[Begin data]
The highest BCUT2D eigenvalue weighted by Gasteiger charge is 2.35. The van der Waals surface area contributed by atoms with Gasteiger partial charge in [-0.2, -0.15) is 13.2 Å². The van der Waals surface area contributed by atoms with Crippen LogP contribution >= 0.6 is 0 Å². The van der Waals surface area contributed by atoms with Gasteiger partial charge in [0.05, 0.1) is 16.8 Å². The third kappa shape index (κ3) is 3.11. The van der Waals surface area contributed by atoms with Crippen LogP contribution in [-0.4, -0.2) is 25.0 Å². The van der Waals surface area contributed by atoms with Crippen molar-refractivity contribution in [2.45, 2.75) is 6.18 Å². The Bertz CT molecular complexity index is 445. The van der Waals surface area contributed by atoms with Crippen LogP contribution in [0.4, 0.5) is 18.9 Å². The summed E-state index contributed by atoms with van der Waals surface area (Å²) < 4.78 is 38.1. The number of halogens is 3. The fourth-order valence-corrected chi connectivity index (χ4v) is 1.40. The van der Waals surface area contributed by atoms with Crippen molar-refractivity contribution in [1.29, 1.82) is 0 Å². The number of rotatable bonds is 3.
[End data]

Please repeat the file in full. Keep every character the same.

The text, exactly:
The highest BCUT2D eigenvalue weighted by Gasteiger charge is 2.35. The van der Waals surface area contributed by atoms with Gasteiger partial charge in [-0.2, -0.15) is 13.2 Å². The van der Waals surface area contributed by atoms with Crippen LogP contribution >= 0.6 is 0 Å². The van der Waals surface area contributed by atoms with Gasteiger partial charge in [0.05, 0.1) is 16.8 Å². The third kappa shape index (κ3) is 3.11. The van der Waals surface area contributed by atoms with Crippen LogP contribution in [-0.4, -0.2) is 25.0 Å². The van der Waals surface area contributed by atoms with Crippen molar-refractivity contribution in [2.45, 2.75) is 6.18 Å². The Bertz CT molecular complexity index is 445. The van der Waals surface area contributed by atoms with Crippen LogP contribution in [0.4, 0.5) is 18.9 Å². The summed E-state index contributed by atoms with van der Waals surface area (Å²) < 4.78 is 38.1. The number of halogens is 3. The fourth-order valence-corrected chi connectivity index (χ4v) is 1.40. The van der Waals surface area contributed by atoms with Crippen molar-refractivity contribution in [1.29, 1.82) is 0 Å². The number of rotatable bonds is 3.